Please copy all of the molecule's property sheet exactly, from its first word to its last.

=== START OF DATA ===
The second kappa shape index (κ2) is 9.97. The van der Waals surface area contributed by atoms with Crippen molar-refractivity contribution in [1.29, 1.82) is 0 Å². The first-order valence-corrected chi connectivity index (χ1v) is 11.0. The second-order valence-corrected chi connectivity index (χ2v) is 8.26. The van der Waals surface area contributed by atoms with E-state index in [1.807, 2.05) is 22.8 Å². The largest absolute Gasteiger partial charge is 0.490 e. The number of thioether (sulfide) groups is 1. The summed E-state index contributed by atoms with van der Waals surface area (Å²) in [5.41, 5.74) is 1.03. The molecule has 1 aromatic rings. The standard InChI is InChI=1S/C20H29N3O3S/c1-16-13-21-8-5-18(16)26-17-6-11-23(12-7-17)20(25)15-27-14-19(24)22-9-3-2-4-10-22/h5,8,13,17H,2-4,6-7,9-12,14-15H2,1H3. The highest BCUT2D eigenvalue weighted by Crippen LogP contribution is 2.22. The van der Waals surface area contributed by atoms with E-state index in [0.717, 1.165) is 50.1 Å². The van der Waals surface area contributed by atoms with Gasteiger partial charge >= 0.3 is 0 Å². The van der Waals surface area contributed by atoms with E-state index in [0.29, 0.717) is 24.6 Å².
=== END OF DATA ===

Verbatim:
The second kappa shape index (κ2) is 9.97. The van der Waals surface area contributed by atoms with Crippen molar-refractivity contribution in [1.29, 1.82) is 0 Å². The first-order valence-corrected chi connectivity index (χ1v) is 11.0. The second-order valence-corrected chi connectivity index (χ2v) is 8.26. The van der Waals surface area contributed by atoms with E-state index in [1.807, 2.05) is 22.8 Å². The largest absolute Gasteiger partial charge is 0.490 e. The number of thioether (sulfide) groups is 1. The summed E-state index contributed by atoms with van der Waals surface area (Å²) in [5.41, 5.74) is 1.03. The molecule has 1 aromatic rings. The standard InChI is InChI=1S/C20H29N3O3S/c1-16-13-21-8-5-18(16)26-17-6-11-23(12-7-17)20(25)15-27-14-19(24)22-9-3-2-4-10-22/h5,8,13,17H,2-4,6-7,9-12,14-15H2,1H3. The highest BCUT2D eigenvalue weighted by Crippen LogP contribution is 2.22. The van der Waals surface area contributed by atoms with E-state index in [0.717, 1.165) is 50.1 Å². The van der Waals surface area contributed by atoms with Gasteiger partial charge >= 0.3 is 0 Å². The van der Waals surface area contributed by atoms with E-state index in [0.29, 0.717) is 24.6 Å².